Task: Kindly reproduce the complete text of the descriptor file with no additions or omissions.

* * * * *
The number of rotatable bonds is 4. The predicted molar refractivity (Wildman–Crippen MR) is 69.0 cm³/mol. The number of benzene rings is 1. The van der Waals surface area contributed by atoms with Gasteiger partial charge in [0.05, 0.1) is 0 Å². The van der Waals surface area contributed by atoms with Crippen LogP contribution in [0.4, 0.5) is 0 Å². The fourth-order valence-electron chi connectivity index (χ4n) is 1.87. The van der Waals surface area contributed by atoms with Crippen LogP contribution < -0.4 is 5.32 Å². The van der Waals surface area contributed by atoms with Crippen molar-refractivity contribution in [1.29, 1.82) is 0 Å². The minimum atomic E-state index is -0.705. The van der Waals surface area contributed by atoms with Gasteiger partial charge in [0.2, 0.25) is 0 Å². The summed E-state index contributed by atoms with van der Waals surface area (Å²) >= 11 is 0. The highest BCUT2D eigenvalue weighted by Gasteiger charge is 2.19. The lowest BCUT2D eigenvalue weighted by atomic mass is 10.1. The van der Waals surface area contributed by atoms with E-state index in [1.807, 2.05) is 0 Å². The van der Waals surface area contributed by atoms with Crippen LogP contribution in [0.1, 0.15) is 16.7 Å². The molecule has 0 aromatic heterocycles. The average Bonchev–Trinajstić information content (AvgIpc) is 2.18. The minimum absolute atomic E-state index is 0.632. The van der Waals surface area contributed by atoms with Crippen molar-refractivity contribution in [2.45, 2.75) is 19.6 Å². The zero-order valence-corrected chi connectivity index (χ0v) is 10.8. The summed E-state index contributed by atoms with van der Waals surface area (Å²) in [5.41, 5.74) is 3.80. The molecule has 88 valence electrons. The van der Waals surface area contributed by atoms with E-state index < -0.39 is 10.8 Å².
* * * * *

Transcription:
The number of rotatable bonds is 4. The predicted molar refractivity (Wildman–Crippen MR) is 69.0 cm³/mol. The number of benzene rings is 1. The van der Waals surface area contributed by atoms with Gasteiger partial charge in [0.05, 0.1) is 0 Å². The van der Waals surface area contributed by atoms with Crippen LogP contribution in [0.4, 0.5) is 0 Å². The fourth-order valence-electron chi connectivity index (χ4n) is 1.87. The van der Waals surface area contributed by atoms with Crippen LogP contribution < -0.4 is 5.32 Å². The van der Waals surface area contributed by atoms with Crippen molar-refractivity contribution in [1.29, 1.82) is 0 Å². The minimum atomic E-state index is -0.705. The van der Waals surface area contributed by atoms with Gasteiger partial charge in [0.2, 0.25) is 0 Å². The summed E-state index contributed by atoms with van der Waals surface area (Å²) >= 11 is 0. The highest BCUT2D eigenvalue weighted by Gasteiger charge is 2.19. The lowest BCUT2D eigenvalue weighted by atomic mass is 10.1. The van der Waals surface area contributed by atoms with E-state index in [1.807, 2.05) is 0 Å². The van der Waals surface area contributed by atoms with Crippen LogP contribution in [0.1, 0.15) is 16.7 Å². The molecule has 0 aromatic heterocycles. The average Bonchev–Trinajstić information content (AvgIpc) is 2.18. The minimum absolute atomic E-state index is 0.632. The van der Waals surface area contributed by atoms with Crippen molar-refractivity contribution in [2.45, 2.75) is 19.6 Å². The zero-order valence-corrected chi connectivity index (χ0v) is 10.8. The summed E-state index contributed by atoms with van der Waals surface area (Å²) in [5.41, 5.74) is 3.80. The molecule has 88 valence electrons. The van der Waals surface area contributed by atoms with E-state index < -0.39 is 10.8 Å².